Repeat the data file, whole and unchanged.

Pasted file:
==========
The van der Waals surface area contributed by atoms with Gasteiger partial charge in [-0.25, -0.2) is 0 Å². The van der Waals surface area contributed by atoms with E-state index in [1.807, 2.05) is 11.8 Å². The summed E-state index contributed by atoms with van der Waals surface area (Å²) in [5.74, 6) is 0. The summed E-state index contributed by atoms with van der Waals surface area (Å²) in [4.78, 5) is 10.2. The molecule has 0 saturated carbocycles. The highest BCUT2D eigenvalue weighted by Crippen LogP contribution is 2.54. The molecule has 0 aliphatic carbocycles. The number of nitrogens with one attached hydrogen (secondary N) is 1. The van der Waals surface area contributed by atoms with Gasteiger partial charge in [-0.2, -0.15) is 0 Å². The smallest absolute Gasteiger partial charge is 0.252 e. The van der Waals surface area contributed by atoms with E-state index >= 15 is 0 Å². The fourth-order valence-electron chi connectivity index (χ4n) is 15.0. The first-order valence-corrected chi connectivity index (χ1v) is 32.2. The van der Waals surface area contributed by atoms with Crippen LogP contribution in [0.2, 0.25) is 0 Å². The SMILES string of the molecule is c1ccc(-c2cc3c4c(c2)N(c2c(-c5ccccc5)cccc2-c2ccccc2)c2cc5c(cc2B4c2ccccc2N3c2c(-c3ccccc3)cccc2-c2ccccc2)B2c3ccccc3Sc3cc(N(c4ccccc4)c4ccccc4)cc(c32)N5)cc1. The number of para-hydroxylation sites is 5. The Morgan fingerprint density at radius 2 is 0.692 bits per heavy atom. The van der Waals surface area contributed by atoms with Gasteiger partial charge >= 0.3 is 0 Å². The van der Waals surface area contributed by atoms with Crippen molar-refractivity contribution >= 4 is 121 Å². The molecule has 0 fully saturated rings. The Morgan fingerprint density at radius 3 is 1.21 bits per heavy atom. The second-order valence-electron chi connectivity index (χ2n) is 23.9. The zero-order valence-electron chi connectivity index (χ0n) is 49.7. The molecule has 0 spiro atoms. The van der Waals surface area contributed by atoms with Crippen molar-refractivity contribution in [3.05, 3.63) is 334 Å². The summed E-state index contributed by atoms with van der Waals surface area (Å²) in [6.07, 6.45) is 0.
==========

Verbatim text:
The van der Waals surface area contributed by atoms with Gasteiger partial charge in [-0.25, -0.2) is 0 Å². The van der Waals surface area contributed by atoms with E-state index in [1.807, 2.05) is 11.8 Å². The summed E-state index contributed by atoms with van der Waals surface area (Å²) in [5.74, 6) is 0. The summed E-state index contributed by atoms with van der Waals surface area (Å²) in [4.78, 5) is 10.2. The molecule has 0 saturated carbocycles. The highest BCUT2D eigenvalue weighted by Crippen LogP contribution is 2.54. The molecule has 0 aliphatic carbocycles. The number of nitrogens with one attached hydrogen (secondary N) is 1. The van der Waals surface area contributed by atoms with Gasteiger partial charge in [-0.2, -0.15) is 0 Å². The smallest absolute Gasteiger partial charge is 0.252 e. The van der Waals surface area contributed by atoms with E-state index >= 15 is 0 Å². The fourth-order valence-electron chi connectivity index (χ4n) is 15.0. The first-order valence-corrected chi connectivity index (χ1v) is 32.2. The van der Waals surface area contributed by atoms with Crippen LogP contribution in [0.2, 0.25) is 0 Å². The SMILES string of the molecule is c1ccc(-c2cc3c4c(c2)N(c2c(-c5ccccc5)cccc2-c2ccccc2)c2cc5c(cc2B4c2ccccc2N3c2c(-c3ccccc3)cccc2-c2ccccc2)B2c3ccccc3Sc3cc(N(c4ccccc4)c4ccccc4)cc(c32)N5)cc1. The number of para-hydroxylation sites is 5. The Morgan fingerprint density at radius 2 is 0.692 bits per heavy atom. The van der Waals surface area contributed by atoms with Gasteiger partial charge >= 0.3 is 0 Å². The van der Waals surface area contributed by atoms with Crippen molar-refractivity contribution >= 4 is 121 Å². The molecule has 0 fully saturated rings. The Morgan fingerprint density at radius 3 is 1.21 bits per heavy atom. The second-order valence-electron chi connectivity index (χ2n) is 23.9. The zero-order valence-electron chi connectivity index (χ0n) is 49.7. The molecule has 0 spiro atoms. The van der Waals surface area contributed by atoms with Crippen molar-refractivity contribution in [3.05, 3.63) is 334 Å². The summed E-state index contributed by atoms with van der Waals surface area (Å²) in [6.07, 6.45) is 0.